Guman Mal Lodha, J.
1. A long drawn debate about the applicability of the Rajasthan Children Act, 1970, the present trends of reformative jurisprudence, the futility of deterrent punishment and liberal attitude, regarding the quantum of punishment to children highlighted the arguments of this case. The object of heinous offence of rape is a girl of five years of age. The rapist is of 13 to 16 years. But the police in its zeal to show him more than his age, altered the arrest memo by overwriting 18 on 17 years. Doctor estimated him to be of 15 years and the Court estimate ranged between 15 to 16 years.
2. The conviction has been recorded under Section 376 I.P.C. -and the sentence is five years simple imprisonment with a fine of Rs. 50/-. In default of payment of fine to further undergo two months' simple imprisonment. Fairly enough, the conviction has not been challenged and that avoids traditional mention of the facts of the case and evidence recorded in support of it, the detailed discussion of the case in order to reach a finding whether conviction can be sustained. Even then, I have gone through the reasons of the case and I am in agreement with the well recorded finding of lower Court that accused is guilty of offence under Section 376, I.P.C.
3. That takes the case to question of sentence. Mr. Tibrewal has referred to a good number of decisions to persuade this Court to reduce the sentence to that already undergone,
4. The first case in which either due to printer's devil or due to Editor's blunder of A.I.R., accused guilty of offence under Section 302, I.P.C. has been shown to have been left to sentence undergone for five months, requires attention at the very threshold. To start with it was relied upon as an, authority, that even under Section 302 I.P.C. in case of Children of young age the Supreme Court has reduced sentence to five months undergone. This was a startling proposition against the express mandate of Section 302 I.P.C.
5. A close scrutiny of the judgment and particularly paragraph No. 5 revealed that the Editorial staff has committed a blunder, which might have resulted in miscarriage of justice in several cases of High' Court or Lower Courts, inasmuch as offence of Section 325 I, P. C. read with Section 149 I.P.C. in which accused were ultimately convicted has been put in the head note 'Section '302' I.P.C. - Murder Case.'
6. The exact misleading Head Note of : 1980CriLJ10 (Ram Prasad Sahu v. State of Bihar) reads as under:
Penal Code (1860), Sections' 302, 53 Murder Case - Sentence - One convict only 16 years of age - No overtact attributed to him. Already undergone 5 months sentence - Supreme Court in Special appeal directed him to be discharged from prison at once - Absence of Children Act in the State of Bihar; Joint trial of child accused with adults and detaining children in regular person deprecated.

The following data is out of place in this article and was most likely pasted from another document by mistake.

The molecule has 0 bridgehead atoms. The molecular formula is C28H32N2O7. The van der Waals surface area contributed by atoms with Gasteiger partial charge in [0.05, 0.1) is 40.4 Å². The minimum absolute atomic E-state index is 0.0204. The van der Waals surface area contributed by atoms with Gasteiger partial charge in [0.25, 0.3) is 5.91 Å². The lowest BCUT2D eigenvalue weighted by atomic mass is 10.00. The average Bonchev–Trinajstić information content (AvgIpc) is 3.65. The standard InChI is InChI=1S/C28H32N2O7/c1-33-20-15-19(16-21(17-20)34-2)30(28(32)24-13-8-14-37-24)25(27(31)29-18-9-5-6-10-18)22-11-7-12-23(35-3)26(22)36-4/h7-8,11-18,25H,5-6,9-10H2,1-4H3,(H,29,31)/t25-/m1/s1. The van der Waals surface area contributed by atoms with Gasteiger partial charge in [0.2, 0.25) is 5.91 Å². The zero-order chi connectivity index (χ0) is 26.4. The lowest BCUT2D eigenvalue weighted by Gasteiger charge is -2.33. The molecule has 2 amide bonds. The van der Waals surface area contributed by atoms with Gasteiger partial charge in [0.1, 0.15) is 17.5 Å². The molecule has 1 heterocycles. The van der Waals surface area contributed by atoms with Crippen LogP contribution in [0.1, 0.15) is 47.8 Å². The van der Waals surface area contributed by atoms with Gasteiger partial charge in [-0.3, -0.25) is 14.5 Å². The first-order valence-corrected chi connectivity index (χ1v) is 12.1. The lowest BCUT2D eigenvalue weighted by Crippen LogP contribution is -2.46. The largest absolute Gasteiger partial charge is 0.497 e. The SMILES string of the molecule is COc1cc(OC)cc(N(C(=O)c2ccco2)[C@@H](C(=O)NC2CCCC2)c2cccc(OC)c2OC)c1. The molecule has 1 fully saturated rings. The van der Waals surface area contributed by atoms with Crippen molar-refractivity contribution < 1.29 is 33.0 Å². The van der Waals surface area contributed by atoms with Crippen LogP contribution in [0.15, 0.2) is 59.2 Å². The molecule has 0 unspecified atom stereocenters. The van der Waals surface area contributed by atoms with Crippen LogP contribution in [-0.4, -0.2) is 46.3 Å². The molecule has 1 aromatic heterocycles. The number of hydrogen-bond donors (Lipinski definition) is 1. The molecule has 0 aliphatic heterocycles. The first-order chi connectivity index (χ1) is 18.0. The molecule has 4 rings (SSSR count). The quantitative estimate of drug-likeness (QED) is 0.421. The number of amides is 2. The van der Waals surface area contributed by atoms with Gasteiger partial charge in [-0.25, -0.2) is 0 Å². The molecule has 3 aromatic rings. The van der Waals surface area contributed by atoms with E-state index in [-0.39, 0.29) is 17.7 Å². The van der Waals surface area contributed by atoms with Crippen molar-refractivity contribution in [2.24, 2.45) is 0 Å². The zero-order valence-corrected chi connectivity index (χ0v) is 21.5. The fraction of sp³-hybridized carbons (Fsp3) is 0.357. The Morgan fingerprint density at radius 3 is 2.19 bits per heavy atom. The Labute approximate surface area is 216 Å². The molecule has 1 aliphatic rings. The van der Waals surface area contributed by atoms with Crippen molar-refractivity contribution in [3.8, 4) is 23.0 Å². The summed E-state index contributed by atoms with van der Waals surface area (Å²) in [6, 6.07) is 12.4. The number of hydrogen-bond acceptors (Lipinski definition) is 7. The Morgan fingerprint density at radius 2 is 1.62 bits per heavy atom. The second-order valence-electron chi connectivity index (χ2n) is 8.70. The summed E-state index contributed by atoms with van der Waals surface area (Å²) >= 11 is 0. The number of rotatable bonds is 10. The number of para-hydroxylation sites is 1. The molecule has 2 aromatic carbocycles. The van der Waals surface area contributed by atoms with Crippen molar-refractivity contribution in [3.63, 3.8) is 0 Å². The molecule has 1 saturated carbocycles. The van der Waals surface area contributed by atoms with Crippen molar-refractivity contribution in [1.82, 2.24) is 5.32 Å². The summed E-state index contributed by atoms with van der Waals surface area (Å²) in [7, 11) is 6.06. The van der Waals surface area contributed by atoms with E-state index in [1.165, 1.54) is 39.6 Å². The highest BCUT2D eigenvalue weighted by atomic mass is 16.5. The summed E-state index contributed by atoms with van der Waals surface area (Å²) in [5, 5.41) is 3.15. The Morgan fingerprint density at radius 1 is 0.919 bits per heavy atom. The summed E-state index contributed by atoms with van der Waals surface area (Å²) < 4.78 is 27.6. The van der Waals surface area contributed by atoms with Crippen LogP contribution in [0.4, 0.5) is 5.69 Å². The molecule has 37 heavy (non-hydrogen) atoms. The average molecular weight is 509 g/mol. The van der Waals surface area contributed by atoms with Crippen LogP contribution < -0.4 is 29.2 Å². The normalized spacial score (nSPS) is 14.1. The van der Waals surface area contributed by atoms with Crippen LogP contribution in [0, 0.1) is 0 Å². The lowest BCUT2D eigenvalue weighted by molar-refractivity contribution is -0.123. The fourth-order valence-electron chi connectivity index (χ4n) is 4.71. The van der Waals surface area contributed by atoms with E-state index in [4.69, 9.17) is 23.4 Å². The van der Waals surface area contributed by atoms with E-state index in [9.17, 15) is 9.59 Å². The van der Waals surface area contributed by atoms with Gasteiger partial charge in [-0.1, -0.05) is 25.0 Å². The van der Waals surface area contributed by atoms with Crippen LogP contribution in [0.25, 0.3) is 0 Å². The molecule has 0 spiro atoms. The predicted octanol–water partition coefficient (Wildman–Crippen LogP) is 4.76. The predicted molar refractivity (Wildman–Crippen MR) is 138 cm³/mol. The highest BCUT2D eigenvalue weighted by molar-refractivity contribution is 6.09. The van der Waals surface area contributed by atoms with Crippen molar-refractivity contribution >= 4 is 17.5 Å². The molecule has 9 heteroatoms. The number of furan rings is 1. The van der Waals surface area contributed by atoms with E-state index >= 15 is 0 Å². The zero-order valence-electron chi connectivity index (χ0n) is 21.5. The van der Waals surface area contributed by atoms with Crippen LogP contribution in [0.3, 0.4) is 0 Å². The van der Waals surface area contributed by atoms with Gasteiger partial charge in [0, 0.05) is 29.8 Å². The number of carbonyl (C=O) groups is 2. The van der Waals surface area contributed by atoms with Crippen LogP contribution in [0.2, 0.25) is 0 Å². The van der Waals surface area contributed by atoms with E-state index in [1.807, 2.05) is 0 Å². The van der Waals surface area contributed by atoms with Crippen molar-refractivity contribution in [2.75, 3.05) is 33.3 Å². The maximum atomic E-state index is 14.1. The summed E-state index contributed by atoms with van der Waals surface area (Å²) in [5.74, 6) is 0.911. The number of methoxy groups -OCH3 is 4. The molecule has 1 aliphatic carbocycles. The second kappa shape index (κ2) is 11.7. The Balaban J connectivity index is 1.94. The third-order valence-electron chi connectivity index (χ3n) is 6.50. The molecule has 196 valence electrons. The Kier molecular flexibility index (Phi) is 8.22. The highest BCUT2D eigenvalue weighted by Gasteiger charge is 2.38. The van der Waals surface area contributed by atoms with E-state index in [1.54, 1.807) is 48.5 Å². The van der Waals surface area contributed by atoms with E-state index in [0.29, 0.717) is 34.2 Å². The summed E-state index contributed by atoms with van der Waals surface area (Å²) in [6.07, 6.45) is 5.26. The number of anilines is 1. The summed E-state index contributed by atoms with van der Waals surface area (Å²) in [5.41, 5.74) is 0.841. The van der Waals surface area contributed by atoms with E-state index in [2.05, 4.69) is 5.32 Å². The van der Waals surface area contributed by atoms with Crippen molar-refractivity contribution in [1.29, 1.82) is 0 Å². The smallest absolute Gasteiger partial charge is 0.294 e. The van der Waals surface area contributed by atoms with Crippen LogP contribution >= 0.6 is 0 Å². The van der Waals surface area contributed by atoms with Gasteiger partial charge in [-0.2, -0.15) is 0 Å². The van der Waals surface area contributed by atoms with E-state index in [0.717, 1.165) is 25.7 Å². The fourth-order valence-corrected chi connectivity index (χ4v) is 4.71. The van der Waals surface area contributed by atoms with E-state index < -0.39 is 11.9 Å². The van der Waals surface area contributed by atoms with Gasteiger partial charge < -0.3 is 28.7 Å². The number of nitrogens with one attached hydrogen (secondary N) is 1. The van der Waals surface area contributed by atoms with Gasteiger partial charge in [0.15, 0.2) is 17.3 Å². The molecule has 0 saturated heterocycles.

It is not only unfortunate but a matter of serious concern that a reputed Journal should commit such blunders. To say the least the misleading is outrageous and must have resulted in miscarriage of justice in several cases. The A. I. R. should mend it by publishing 'Corrigendum soon in the next issue.
7. Earlier also, in S. M. S. Investment Corpn. v. State of Rajasthan, decided on 11-5-1979 C.W. No. 877 of 1973 this Court pointed out another lapse in the following terms;
However on a close scrutiny of the appeal numbers mentioned with the names of counsel in the report of : 75ITR603(SC) (In Asstt. Commr's case), I am convinced that the judgment reported in : AIR1971Mad61 (FB) (in V. Pattabhi-raman v. Asst. Commr. of Urban Land Tax, North Madras) stood reversed by the Hon'ble Supreme Court in : 75ITR603(SC) and it is surprising that in spite of that, it was published after about two years of its-reversal. It is expected of the law journal reporters like All India Reporter which is frequently cited in our judgments that special care is taken by the editors at least not to publish reversed and overruled judgments after the same are reversed and overruled.
8. Even at the commencement of dictation, I treated as an Apex judgment in the field that even for offence under Section 302 I.P.C. Supreme Court has reduced the sentence to five months and due to Article 141 of the Constitution, it has become the law of land. But soon I realised, there must have been some mistake somewhere and a thorough reading of the judgment exposed the editorial blunder. In this case in lower court the accused were sentenced only for 6 years rigorous imprisonment, That being so the reduction of sentence either to five months or two years for offence under Section 325/149 is not of any significance and would not provide guidance for offence which are punishable with life imprisonment. Mr. Firewall ultimately conceded his mistake in relying upon such misleading head note resulting in misleading the Court and hastened to make amends during dictation of judgments.
9. My attention was invited to the judgment of Dharam Chand v. The State of Rajasthan reported in 1977 Rajasthan Criminal Cases 157. In that case, rape was committed with a small girl of 12 years of age. It was pointed out that the boy and girl were living near as neighbours and the girl was of five and half inch height. Taking into account all these circumstances the Court reduced the sentence to one year rigorous imprisonment with a fine of Rs, 1,000/-.